In 1951, the apex of Britain’s two-party system 80 per cent of the electorate voted for the Conservatives or Labour at the ballot box. In 2010, just 42 per cent did. The idea of loyally supporting a political party as one might a football club is archaic.
To voters all across Europe leading political parties have become less representative – increasingly identikit politicians arguing ever louder over minute policy differences. The ideological difference between Tory and Labour election manifestos since 1997 has been only a third as large as between 1974 and 1992. A political class has captured leading parties: the number of professional politicians in Westminster has quadrupled since 1979.
These developments have fuelled a loathing of Westminster – a word now said with the same scorn that Americans speak of “Washington”. That voters have lost all confidence in mainstream parties to improve their lives is deeply regrettable.
Yet there is a more positive side to this discontent. Voters have never been more empowered: the age of the uniform swing is over and fewer politicians will be able to enjoy jobs for life. The MPs that have long careers will tend to have local roots – 63 per cent of MPs today have pre-existing connections to their seats, compared with 25 per cent in 1979 – and a fierce independent streak. The electorate is increasingly promiscuous, so MPs have to do more to hold onto their jobs. Party affiliation alone is no longer alone.
The electorate welcomes this development. A new Electoral Reform Society report analyses voters in the 40 most marginal Conservative-Labour seats. Because the electorate in these seats have a critical impact on which party forms a government, they might be expected to think highly of the two-party system. Yet, even in these seats, 67 per cent believe that the rise of smaller parties like the Greens and Ukip is democracy – just 16 per cent disagree. Voters prefer to have several smaller parties rather than two big ones by a margin of two-to-one.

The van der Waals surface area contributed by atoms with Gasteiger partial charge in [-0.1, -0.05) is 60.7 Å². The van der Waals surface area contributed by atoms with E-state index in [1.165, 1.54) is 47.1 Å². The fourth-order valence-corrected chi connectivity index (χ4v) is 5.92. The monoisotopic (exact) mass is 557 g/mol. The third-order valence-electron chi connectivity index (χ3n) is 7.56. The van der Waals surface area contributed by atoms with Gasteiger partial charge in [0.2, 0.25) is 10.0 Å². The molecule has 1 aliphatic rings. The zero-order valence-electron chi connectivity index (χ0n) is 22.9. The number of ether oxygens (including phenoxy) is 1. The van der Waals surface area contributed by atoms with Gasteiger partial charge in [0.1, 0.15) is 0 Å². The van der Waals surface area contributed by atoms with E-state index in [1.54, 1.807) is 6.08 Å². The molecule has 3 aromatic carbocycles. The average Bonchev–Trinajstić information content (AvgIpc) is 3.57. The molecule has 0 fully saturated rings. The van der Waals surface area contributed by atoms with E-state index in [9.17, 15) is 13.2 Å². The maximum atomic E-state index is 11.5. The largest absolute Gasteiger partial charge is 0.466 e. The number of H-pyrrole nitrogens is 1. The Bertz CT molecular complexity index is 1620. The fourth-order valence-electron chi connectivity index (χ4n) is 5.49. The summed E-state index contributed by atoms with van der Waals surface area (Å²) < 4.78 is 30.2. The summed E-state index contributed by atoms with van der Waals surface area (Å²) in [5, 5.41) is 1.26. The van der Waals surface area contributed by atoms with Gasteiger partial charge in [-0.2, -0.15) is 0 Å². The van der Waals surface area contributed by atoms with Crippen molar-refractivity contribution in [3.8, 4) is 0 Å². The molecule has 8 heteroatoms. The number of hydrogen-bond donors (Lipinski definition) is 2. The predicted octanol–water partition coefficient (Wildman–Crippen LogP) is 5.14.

Pluralism is here to stay. The trends against the old two parties – the breakdown in class voting, the decline in trade union membership, the collapse in party membership and the proliferation of alternative voting systems beyond Westminster – are overwhelming. As easy as it is to blame David Cameron and Ed Miliband, mainstream politicians all over Europe are experiencing the same problems, as I explored in the magazine last month. Voters feel contemptuous of elites and are rallying against the notion that mainstream parties have ceded power to globalisation.
If mainstream parties are to fight back, it will be by giving up control – allowing supporters, as well as members, to influence policy. The popularity of Sarah Wollaston, the Conservative MP who has a double mandate – from an open primary and then from the general election – shows how this could benefit parties.
But there is a problem. More MPs like Wollaston would make party discipline even harder. In and of itself this could be welcomed: more politicians independent of the party whips would lead to greater voter satisfaction with their MPs. But, in an age when both the Conservative and Labour core vote has been shattered, more independent MPs – even if it led to a slight upturn in support for the two main parties – would make Britain even harder to govern without resorting to a grand coalition.